Speaking of classics, that brings us to ‘Deacon Blues’, Steely Dan’s crowning achievement. The only negative here is that an awful Scottish band formed in the eighties, who made kitsch pop suitable only for naff wine bars, named themselves ‘Deacon Blue’ after the song. I consider this tantamount to slander and the defacement of greatness. Not on. Also my Mum and Dad owned some of Deacon Blue’s stuff on cassette and they used to play it in the car, often. Too often.
On that point, appropriately, ‘Deacon Blues’ is about attempting to escape from the mundane. Fagen tells of character who decides to make a go of it as Jazz musician even if he’s acutely aware that failure is possible or even likely, ‘You call me a fool/You say it’s a crazy scheme, This one’s for real /I already bought the dream’. And part of the reason he’s so tempted is he cannot resist imagining what the perks of being a musician are, ‘I crawl like a viper/Through these suburban streets, Make love to these women/Languid and bittersweet’. These lyrics, added to that sultry trad jazz sax, makes me disingenuously envision an idyllic bygone era of style and glamour that cannot be touched or reclaimed. It would be the perfect score for a screen adaptation of one of Raymond Chandler’s hard boiled crime novels.
I’ll come clean, this visual interpretation of ‘Deacon Blues’ is influenced by the knowledge of where the name ‘Steely Dan’ is taken from. The term appears in ‘Naked Lunch‘, written by William S. Burroughs, which itself is a novel about escapism into the existential capability of one’s own mind through chemical assistance:
‘The reader follows the narration of junkie William Lee, who takes on various aliases, from the US to Mexico, eventually to Tangier and the dreamlike Interzone. The vignettes (which Burroughs called “routines”) are drawn from Burroughs’ own experience in these places, and his addiction to drugs (heroin, morphine, and while in Tangier, “Majoun“—a strong marijuana confection—as well as a Germanopioid, brand name Eukodol, of which he wrote frequently)’.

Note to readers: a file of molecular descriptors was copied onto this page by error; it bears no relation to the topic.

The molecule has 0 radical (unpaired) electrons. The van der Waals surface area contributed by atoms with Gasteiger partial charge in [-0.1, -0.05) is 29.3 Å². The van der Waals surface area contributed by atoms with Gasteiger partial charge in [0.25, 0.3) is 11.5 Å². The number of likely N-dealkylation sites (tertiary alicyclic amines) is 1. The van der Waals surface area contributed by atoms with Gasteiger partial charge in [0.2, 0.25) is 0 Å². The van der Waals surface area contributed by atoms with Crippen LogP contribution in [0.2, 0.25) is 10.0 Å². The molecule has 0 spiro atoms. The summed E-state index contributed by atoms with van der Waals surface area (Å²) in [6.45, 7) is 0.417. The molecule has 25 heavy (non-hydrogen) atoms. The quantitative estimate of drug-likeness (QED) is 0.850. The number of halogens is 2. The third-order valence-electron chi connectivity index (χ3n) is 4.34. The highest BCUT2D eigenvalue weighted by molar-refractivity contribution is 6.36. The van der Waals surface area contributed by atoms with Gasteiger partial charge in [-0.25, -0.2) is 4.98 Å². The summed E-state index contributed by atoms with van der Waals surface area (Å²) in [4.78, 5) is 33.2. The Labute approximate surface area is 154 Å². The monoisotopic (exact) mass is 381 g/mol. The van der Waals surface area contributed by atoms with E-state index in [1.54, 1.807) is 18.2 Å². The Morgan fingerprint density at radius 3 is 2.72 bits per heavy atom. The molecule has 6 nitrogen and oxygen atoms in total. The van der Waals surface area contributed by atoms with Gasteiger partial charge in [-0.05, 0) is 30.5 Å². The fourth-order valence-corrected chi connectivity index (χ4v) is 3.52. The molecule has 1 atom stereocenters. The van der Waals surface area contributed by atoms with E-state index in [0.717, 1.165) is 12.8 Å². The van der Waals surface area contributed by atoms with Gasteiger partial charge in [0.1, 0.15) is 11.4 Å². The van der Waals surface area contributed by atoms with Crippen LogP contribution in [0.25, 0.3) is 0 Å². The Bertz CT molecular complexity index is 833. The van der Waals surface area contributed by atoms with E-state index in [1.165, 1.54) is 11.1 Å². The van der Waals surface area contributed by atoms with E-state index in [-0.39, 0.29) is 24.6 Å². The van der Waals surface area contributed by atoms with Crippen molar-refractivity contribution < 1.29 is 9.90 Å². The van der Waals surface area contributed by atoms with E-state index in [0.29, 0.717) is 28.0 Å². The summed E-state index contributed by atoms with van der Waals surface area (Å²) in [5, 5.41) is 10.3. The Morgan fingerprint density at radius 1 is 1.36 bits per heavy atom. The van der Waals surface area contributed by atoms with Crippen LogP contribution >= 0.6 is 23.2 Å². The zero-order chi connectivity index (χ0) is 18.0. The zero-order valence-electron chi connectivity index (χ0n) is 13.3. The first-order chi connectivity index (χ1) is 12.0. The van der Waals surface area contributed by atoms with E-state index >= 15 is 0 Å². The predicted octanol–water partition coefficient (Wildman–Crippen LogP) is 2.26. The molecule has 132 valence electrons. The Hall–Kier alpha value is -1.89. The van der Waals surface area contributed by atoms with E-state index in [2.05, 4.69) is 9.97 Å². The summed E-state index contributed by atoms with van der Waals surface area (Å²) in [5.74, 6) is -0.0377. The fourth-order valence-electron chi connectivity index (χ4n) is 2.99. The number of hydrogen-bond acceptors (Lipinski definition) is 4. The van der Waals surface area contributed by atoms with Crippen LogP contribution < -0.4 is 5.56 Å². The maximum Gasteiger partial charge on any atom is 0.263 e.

I could easily see ‘Deacon Blues’ being an ode to Burrough’s experiences, with Becker and Fagen quoting or embellishing their own experiences as aspiring musicians, or of others they encountered.
Someone I know and whose opinion I respect says that the main sax solo in ‘Deacon Blues’ is too long and self-indulgent. I have to respectfully disagree. It fits with the song’s narrative of the need for a hedonistic escapism through self expression; ‘I cried when I wrote this song/Sue me if I play too long’ and offers a much needed break from Fagen’s sarcastically droll prose. Just as the character in the song is delighting and over indulging in his moment, the sax solo also prepares you to do the same with final verse to bookend the narrative. You already know it’s the precursor for that chorus to return, and you’re aware, even before the sax solo ends, that it’ll be for one last glorious time:
This is the night
Of the expanding the man
I take one last drag
As I approach the stand
I cried when I wrote this song
Sue me if I play too long
This brother is free
I’ll be what I want to be
I’ll learn to work the saxophone
I’ll play just what I feel
Drink Scotch whisky all night long
And die behind the wheel
They got a name for the winners in the world
I want a name when I lose
They call Alabama the Crimson Tide
Call me Deacon Blues
‘Drink Scotch whiskey all night long, and die behind the wheel’ – I don’t know whether this is a reference to the death of Jackson Pollock, a famous American artist in the fifties, who was also a hardcore alcoholic. He killed himself by driving into a tree, while tanked up, of course. That’s the popular cultural inference I drew from that lyric in ‘Deacon Blues’. Is that what Fagen was referring to? That Pollock lived a life of hedonism without consideration of the consequences? That essentially he was as ‘free’ as the character in ‘Deacon Blues’ aspires to be? I don’t know, and I’m afraid to find out in case it isn’t. In case this song isn’t a sophisticated and brilliant as I think it is. But I’m sure that’s how it’s meant to be interpreted. Every time I listen to ‘Deacon Blues’ it reminds me of the power of self discovery, and that this invariably provokes a cognitive accord with other aspects of cultural excellence, as ‘Deacon Blues’, and Steely Dan, both firmly belong to that sphere.